Ghanaians have been urged to cut down the intake of animal protein and increase the intake of plant based diet, which will assist the body to regain its optimum health and performance.
Ms Hannah Adjei, Assistant Chief Nutritional Officer of the Ghana Health Service in an interview with Ghana News Agency said research had shown that animal based diet was heavily laced with fats, salt and sugar and that had contributed significantly to the increase in diseases.
She noted that the recent rise in non communicable diseases in the country has been as a result of the unhealthy lifestyle choices resulting in diseases such cardio vascular diseases, cancer, diabetes, obesity, mental illness and bone and muscular diseases, which are described as the greatest killers of the day.
Ms Adjei said, to increase the quality of the Ghanaians diet during these festivities, fruits and vegetables should be increased in both quantity and quality to supply the vitamins, minerals, fiber, enzymes and other essential components for the maintenance of good health and the prevent diseases.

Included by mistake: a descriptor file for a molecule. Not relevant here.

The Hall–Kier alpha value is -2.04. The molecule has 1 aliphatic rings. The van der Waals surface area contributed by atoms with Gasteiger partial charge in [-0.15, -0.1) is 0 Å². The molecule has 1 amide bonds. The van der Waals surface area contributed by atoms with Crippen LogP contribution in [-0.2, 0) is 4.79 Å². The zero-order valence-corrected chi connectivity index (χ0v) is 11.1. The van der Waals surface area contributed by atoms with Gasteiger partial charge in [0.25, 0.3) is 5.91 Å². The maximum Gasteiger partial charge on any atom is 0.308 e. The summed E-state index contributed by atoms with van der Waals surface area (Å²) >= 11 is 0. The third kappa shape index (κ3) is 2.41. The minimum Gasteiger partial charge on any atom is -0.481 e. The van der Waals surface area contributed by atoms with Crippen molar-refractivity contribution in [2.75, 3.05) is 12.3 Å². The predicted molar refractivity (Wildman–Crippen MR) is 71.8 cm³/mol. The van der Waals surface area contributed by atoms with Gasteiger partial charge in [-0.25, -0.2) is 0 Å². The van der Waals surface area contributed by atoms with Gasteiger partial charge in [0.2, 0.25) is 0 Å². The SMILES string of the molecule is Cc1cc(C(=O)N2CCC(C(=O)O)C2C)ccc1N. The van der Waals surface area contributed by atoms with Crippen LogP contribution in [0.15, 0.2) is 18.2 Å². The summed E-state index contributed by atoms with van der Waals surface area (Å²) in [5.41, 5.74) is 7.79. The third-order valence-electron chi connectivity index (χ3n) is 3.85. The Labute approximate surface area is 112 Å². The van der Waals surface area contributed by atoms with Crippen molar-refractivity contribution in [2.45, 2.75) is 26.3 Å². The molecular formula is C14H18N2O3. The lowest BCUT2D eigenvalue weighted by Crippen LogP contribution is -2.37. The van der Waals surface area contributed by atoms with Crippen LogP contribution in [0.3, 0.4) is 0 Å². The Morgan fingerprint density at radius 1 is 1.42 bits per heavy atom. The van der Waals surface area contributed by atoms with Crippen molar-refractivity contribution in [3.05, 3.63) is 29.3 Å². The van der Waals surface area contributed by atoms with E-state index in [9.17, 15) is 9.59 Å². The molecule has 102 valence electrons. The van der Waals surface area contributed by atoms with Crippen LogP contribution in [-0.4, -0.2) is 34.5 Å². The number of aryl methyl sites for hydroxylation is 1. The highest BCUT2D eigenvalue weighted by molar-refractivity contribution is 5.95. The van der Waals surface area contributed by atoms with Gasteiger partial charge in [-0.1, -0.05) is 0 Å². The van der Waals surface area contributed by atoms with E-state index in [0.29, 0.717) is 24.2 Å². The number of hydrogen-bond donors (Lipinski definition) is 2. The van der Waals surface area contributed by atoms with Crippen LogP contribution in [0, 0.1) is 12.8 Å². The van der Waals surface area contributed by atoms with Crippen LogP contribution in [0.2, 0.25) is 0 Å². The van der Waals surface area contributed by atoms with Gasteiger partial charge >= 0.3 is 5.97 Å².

She said the Ministry of Health had introduced the regenerative health and nutrition programme, which focuses on disease prevention.
She said seed; legumes and grains such as cowpeas, soyabeans, sesame seeds groundnuts and agushie should be the major source of dietary energy and proteins since starchy foods alone cannot supply the needed nutrients.
“Our fats and oils should come from plant based sources and should be eaten in moderation so we could avoid being sick”, she added.
She reminded Ghanaians that whilst they consume more chicken, meat and fish, they should add more of the vegetables; “Since life without variety becomes boring”.
On alcohol, the Assistant Chief Nutrition Officer said excessive intake was harmful to one's health and urged Ghanaians to take notice of that and reduce their intake of alcohol.
Ms. Adjei entreated Ghanaians to lead a healthy lifestyle throughout these festivities to ensure good health and live longer to go through the coming new year.